“Conversations have become monologues with the parties involved interrupting each other.”
This is the very simple reason why I do not like talking about politics. No one listens. It is a place full of people unwilling to lose any ground on their opinion or listen to anyone else. Some want more laws and protection, while others want less laws and more freedom. And if the debaters do manage to compromise with each other, no one ends up satisfied. Because they did not get what they want. It’s nothing but selfishness, and it drives me crazy.
I see nothing wrong with holding onto your integrity while speaking the truth and doing the right thing. But it’s the thought that any one person knows the absolute truth about what is right choice of action for the world that makes me sick. No one can know that because no one possesses that kind of wisdom. Only God does.
Now a good lot of us may be Christians here at Olivet, but since when did that translate into knowing the absolute right thing to do? Being Christian means that you are saved by grace from your sins. That does not mean you suddenly share in God’s wisdom. We can never have that wisdom because we are not God.
That’s the problem that we have always struggled with as humans with a sin nature. We have a twisted sense of right and wrong. Even since that forbidden fruit was eaten in the Garden of Eden, man has struggled to know what is right and what is wrong. And we will never know what truly is right and wrong until we are in God’s presence when all sin has been washed away.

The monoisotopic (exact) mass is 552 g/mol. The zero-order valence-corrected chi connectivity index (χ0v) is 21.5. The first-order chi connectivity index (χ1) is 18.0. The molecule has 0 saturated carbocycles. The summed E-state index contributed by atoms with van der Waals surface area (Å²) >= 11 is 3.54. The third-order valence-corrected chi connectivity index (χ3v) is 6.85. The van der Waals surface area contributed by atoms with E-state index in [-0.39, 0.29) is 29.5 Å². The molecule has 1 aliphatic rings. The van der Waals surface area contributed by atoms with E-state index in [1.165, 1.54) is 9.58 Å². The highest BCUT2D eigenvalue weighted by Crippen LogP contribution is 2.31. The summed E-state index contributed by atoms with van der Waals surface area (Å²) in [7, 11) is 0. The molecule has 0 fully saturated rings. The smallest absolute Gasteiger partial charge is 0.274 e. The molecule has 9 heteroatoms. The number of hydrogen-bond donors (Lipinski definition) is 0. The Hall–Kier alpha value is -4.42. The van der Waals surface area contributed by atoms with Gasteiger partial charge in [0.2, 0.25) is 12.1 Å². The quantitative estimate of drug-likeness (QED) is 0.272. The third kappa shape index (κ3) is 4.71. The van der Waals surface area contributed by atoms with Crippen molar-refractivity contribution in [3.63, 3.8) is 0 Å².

But that still does not answer the question we are faced with today. How do we know what the right thing to do is? How do we know who to vote for? How do we know which laws are good? Well I do not believe that we have to know the answer to every possible scenario. God did not give us that instruction. He had a very different command for us.
Matthew 22:37-39 says, “Jesus replied: ‘Love the Lord your God with all your heart and with all your soul and with all your mind.’ This is the first and greatest commandment. And the second is like it: ‘Love your neighbor as yourself.’” All of Jesus’ teachings came back to these two rules.
Why, as Christians, are we getting sucked into this vacuum of politics? We are supposed to love people. Not bash them. Love people. Because that’s all we can really do.
So then how can we as Christians act when it comes to voting? We must adhere to those commands. The best way to love our neighbors is to vote for someone who will do the most to protect our rights and protect us from potential threats. In addition, while it’s important to think about these things and be concerned about the elections, we have to remember that first commandment. Love God with every part of us. That means we have to be more concerned with what God would have us to do to further his kingdom than worrying about politics.
We should also remember Matthew 6:25-27. ““Therefore I tell you, do not worry about your life, what you will eat or drink; or about your body, what you will wear. Is not life more than food, and the body more than clothes? Look at the birds of the air; they do not sow or reap or store away in barns, and yet your heavenly Father feeds them. Are you not much more valuable than they? Can any one of you by worrying add a single hour to your life?”
I am not saying we should not think about politics all together. As a matter of fact, we need to be more thinking about it. But worrying too much about it is pointless. Is God not always provided for us when we have trusted in him? So we ought to continue to trust in Him. He will guide our nation to the place where it needs to be.
— Sam Nichols, Staff Writer